While Guangzhou travelers experienced a sliver of hope as trains are up and running after China's worst snowstorm in 50 years, the costs of the devastation are piling up.
The death toll has now hit 60, and 1.76 million have had to relocate. According to Zou Ming, Director of Department of Disaster Relief at Chinese Ministry of Civil Affairs, "direct economic loss from the disaster is nearly $8 billion USD."
Some officials remain optimistic that China will soon recover from the disaster, and Zhu Hongren, Deputy Director of Department of Economy Operation at China's National Development and Reform Commission says, "the economic fundamentals of the Chinese economy are still sound and I believe the momentum of fairly rapid and steady growth of the Chinese economy will continue."
It's doubtful that one storm would really put a dent in China's overall economy, which has experienced a double-digit GDP growth rate over the past several years, but the storms have definitely revealed vulnerabilities within China's infrastructure. Investors are also less than confident in China's current stock market, which has taken a beating since the storm.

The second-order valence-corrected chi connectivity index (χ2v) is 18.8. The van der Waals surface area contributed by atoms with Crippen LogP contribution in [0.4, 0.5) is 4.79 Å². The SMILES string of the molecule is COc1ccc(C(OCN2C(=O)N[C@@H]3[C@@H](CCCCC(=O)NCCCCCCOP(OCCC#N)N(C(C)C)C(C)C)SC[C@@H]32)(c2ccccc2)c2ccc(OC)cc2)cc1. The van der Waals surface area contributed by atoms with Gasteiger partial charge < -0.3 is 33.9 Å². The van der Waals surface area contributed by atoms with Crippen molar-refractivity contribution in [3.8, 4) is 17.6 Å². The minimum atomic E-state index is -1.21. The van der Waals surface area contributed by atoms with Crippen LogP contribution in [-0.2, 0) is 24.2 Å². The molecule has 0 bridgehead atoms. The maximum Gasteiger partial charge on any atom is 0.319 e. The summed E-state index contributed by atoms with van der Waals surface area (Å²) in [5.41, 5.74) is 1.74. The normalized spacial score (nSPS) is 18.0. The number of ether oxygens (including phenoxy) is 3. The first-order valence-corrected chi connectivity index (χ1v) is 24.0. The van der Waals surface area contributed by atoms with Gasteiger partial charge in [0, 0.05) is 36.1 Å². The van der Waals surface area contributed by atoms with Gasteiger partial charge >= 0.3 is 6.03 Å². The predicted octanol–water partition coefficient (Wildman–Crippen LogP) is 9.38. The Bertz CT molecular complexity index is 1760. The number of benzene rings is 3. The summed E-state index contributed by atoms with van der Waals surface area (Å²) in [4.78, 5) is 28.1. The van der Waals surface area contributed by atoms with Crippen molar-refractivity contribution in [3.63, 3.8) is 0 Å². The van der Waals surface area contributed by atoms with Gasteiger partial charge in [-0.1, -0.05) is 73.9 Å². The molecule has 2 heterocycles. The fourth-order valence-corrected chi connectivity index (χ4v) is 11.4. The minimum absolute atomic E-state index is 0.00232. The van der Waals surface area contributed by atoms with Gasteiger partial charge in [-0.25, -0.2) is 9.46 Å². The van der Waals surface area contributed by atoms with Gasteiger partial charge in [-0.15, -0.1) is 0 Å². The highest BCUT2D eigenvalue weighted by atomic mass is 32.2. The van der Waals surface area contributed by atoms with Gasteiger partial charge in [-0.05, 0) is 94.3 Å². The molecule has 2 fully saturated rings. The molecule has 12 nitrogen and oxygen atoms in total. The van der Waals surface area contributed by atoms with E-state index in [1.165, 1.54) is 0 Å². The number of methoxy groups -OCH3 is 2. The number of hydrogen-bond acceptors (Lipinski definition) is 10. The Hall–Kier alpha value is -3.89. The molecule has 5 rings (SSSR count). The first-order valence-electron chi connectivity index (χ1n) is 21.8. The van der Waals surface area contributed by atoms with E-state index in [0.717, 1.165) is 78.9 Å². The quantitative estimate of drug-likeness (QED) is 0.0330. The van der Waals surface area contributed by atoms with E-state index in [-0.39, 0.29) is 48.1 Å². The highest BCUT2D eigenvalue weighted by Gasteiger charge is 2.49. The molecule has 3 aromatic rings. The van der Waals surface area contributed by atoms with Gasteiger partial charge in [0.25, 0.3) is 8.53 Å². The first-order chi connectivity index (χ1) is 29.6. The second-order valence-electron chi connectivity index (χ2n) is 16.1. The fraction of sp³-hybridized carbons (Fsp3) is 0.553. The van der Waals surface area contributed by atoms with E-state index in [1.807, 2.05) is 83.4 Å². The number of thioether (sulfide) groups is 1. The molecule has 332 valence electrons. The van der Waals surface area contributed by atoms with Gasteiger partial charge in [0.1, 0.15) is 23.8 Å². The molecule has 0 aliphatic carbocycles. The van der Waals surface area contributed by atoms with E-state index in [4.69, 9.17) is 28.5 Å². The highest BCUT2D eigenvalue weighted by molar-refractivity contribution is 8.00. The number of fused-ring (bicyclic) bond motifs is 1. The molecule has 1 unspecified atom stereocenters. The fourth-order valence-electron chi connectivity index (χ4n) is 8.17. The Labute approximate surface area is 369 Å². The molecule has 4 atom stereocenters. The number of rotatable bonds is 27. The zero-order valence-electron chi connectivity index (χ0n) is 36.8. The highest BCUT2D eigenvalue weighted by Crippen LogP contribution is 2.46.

While the government is working to stimulate growth, including a nearly $700 million package to help farmers whose crops have been destroyed, it still can't fully recoup the full extent of damages.
Millions of migrant workers who are only able to see family members once a year will have to wait another 365 days before going home. Despite all of the government promises, there's not really any monetary way to replace those moments with loved ones.
But despite the devastation, the storms are over, and in just 6 days, the New Year will begin. I have no doubt that many of China's leaders are eager to put the past behind them, and look towards a fresh start for the Year of the Rat.